Flushing the tube requires adding warm water to the syringe after feeding and inserting it into the tube. After each feeding, be sure to clean the tube and nose area with warm water and mild soap.

Contact your healthcare provider if the tube continues to become clogged, there is redness and irritation in both nostrils, or you experience vomiting or bloating.

Gastrostomy Tube

After the insertion of the G-tube, you may experience drainage for a couple days. The skin around the tube should heal within one to two weeks.

Gently clean the skin around the tube one to three times a day using mild soap and water, or another sterile solution recommended by your healthcare provider.

To keep the tube from coming out, you can tape the tube to your abdomen or use a provided device to keep it in place. If you experience any signs of infection, such as redness, bleeding, and irritation, contact your healthcare provider.


A feeding tube can be a good option to help people with CF meet their nutritional needs since CF often causes malnutrition. There are two types of feeding tubes, one that goes through the nose to the stomach and one surgically inserted directly into the stomach. Side effects for both are usually minimal and easily treated.

A Word From Verywell 

A feeding tube can be a great option to help you meet your nutritional needs while living with CF. However, it is not without concerns. It is normal to feel burdened or embarrassed by a feeding tube. If you have questions or concerns, talk to your healthcare provider about your best options for taking care of your nutritional health.

If you are the parent of a child who requires a feeding tube, talk to them about it and explain how it can help their health. Do your best to normalize the experience by including the child in mealtimes as you would if they were consuming their meals orally.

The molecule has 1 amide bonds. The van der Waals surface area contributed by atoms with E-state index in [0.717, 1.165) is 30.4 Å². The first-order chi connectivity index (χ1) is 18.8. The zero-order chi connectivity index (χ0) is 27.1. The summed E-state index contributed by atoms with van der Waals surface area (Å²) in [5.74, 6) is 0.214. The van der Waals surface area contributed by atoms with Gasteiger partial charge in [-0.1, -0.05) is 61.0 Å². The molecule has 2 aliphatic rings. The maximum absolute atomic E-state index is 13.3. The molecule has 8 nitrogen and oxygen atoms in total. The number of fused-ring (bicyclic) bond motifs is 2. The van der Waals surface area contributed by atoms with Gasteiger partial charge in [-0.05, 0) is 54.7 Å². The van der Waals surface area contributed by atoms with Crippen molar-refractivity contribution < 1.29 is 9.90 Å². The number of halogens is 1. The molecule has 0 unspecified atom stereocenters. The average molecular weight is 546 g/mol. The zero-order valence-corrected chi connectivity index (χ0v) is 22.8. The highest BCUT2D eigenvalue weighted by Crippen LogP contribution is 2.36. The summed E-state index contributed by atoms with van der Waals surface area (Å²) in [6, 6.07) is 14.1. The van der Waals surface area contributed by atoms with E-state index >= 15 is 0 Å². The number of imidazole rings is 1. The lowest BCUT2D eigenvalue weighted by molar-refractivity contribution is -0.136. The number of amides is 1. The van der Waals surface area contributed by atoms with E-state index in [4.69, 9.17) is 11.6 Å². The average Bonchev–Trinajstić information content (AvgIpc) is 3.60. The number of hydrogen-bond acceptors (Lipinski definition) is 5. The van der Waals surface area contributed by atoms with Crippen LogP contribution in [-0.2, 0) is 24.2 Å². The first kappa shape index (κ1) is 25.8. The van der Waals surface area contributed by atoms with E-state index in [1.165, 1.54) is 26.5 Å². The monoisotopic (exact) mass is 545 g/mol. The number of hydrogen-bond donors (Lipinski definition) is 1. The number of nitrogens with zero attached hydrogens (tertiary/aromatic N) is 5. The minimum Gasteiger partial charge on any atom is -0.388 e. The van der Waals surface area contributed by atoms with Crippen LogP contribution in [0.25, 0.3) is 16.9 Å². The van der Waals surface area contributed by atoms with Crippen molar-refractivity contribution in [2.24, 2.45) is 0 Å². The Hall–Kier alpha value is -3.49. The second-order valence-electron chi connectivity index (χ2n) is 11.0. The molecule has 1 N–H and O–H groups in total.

Frequently Asked Questions

  • At what stage of cystic fibrosis should you consider a feeding tube?

    Feeding tubes should be considered if you are malnourished and other nutritional and medical interventions no longer help you get the nutrients you need.

  • Is a feeding tube a long-term solution for CF?

    Nasogastric feeding tubes are typically used for three months or less. However, a gastrostomy tube can be a long-term solution for CF.

  • How can you make the feeding tube experience easier for your child?

    Talking to your child about their feeding tube—explaining that it’s there to help them—and maintaining normal mealtime routines around the feedings may help make the experience easier for your child.

10 Sources
Verywell Health uses only high-quality sources, including peer-reviewed studies, to support the facts within our articles. Read our editorial process to learn more about how we fact-check and keep our content accurate, reliable, and trustworthy.
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Additional Reading